Human antibody response to Anopheles saliva has been suggested as a potential serological marker of exposure to vector bites and malaria risk. However, saliva is a complex mixture: thus cross-reactivity with other antigens may be misleading. Moreover, obtaining large amounts of mosquito saliva is neither easy or reproducible. We have shown that An. gambiae saliva contains several anopheline-specific proteins, i.e. not found in culicine mosquitoes or other blood feeders. These proteins, if immunogenic, may represent ideal serological indicators of exposure to Anopheles bites. To test this hypothesis we measured the humoral immune response to the An. gambiae s.s. salivary protein gSG6 in human sera collected during three consecutive years in rural malaria hyperendemic areas of Burkina Faso. We found that gSG6 is immunogenic and elicits in the exposed population an IgG response that varies according to the level of malaria transmission. Interestingly, a drop in the IgG levels was observed during the dry low transmission season, suggesting that this response is short-lived. Significantly different IgG levels were found in the two sympatric ethnic groups, Mossi and Fulani, previously shown to differentially respond to several P. falciparum antigens. The IgG response also varied according to age: surprisingly, it was higher in children up to ten years old and progressively decreased, a trend that is in conflict with the typical response to malaria antigens. Furthermore, the application of pyrethroid-impregnated bednets attenuated some of the above-described differential responses. In conclusion, our study shows that antibody response to anopheline-specific salivary antigens may be a reliable marker of exposure to malaria vectors. This indicator may represent a complementary tool for epidemiological studies and for monitoring anti-vector control campaigns, especially in settings where the assessment of classical entomological parameters would be difficult or impossible.

Humoral response to Anopheles gambiae salivary protein gSG6: a serological indicator of exposure to anopheline mosquitoes.

RONCA, RAFFAELE;FIORENTINO, GABRIELLA;ARCA', BRUNO
2009

Abstract

Human antibody response to Anopheles saliva has been suggested as a potential serological marker of exposure to vector bites and malaria risk. However, saliva is a complex mixture: thus cross-reactivity with other antigens may be misleading. Moreover, obtaining large amounts of mosquito saliva is neither easy or reproducible. We have shown that An. gambiae saliva contains several anopheline-specific proteins, i.e. not found in culicine mosquitoes or other blood feeders. These proteins, if immunogenic, may represent ideal serological indicators of exposure to Anopheles bites. To test this hypothesis we measured the humoral immune response to the An. gambiae s.s. salivary protein gSG6 in human sera collected during three consecutive years in rural malaria hyperendemic areas of Burkina Faso. We found that gSG6 is immunogenic and elicits in the exposed population an IgG response that varies according to the level of malaria transmission. Interestingly, a drop in the IgG levels was observed during the dry low transmission season, suggesting that this response is short-lived. Significantly different IgG levels were found in the two sympatric ethnic groups, Mossi and Fulani, previously shown to differentially respond to several P. falciparum antigens. The IgG response also varied according to age: surprisingly, it was higher in children up to ten years old and progressively decreased, a trend that is in conflict with the typical response to malaria antigens. Furthermore, the application of pyrethroid-impregnated bednets attenuated some of the above-described differential responses. In conclusion, our study shows that antibody response to anopheline-specific salivary antigens may be a reliable marker of exposure to malaria vectors. This indicator may represent a complementary tool for epidemiological studies and for monitoring anti-vector control campaigns, especially in settings where the assessment of classical entomological parameters would be difficult or impossible.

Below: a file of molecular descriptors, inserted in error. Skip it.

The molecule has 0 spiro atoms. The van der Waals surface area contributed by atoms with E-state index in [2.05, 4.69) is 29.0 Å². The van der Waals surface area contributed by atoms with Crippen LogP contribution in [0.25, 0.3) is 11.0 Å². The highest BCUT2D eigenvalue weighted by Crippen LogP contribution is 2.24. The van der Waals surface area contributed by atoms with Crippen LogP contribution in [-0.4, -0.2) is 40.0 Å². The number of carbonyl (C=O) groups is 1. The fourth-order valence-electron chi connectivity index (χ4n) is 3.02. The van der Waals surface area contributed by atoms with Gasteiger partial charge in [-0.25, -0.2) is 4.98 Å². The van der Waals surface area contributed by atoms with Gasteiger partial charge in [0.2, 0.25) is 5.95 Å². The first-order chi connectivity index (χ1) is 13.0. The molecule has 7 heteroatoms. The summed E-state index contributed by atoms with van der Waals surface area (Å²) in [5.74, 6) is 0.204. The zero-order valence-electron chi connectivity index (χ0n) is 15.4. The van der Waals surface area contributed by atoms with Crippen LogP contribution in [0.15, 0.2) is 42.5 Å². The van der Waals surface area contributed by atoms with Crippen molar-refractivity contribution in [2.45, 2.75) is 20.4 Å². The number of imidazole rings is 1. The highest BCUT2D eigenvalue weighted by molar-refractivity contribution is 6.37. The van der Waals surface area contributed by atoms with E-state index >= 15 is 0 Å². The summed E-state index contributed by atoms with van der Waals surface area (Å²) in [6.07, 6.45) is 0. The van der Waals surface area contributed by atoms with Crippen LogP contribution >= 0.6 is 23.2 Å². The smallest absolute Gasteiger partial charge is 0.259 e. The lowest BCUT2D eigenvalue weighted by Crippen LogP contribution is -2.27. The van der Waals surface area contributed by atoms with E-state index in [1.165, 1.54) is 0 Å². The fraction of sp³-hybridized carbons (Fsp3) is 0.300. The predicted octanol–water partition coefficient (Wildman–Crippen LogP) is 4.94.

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Utilizza questo identificativo per citare o creare un link a questo documento: https://hdl.handle.net/11588/363765
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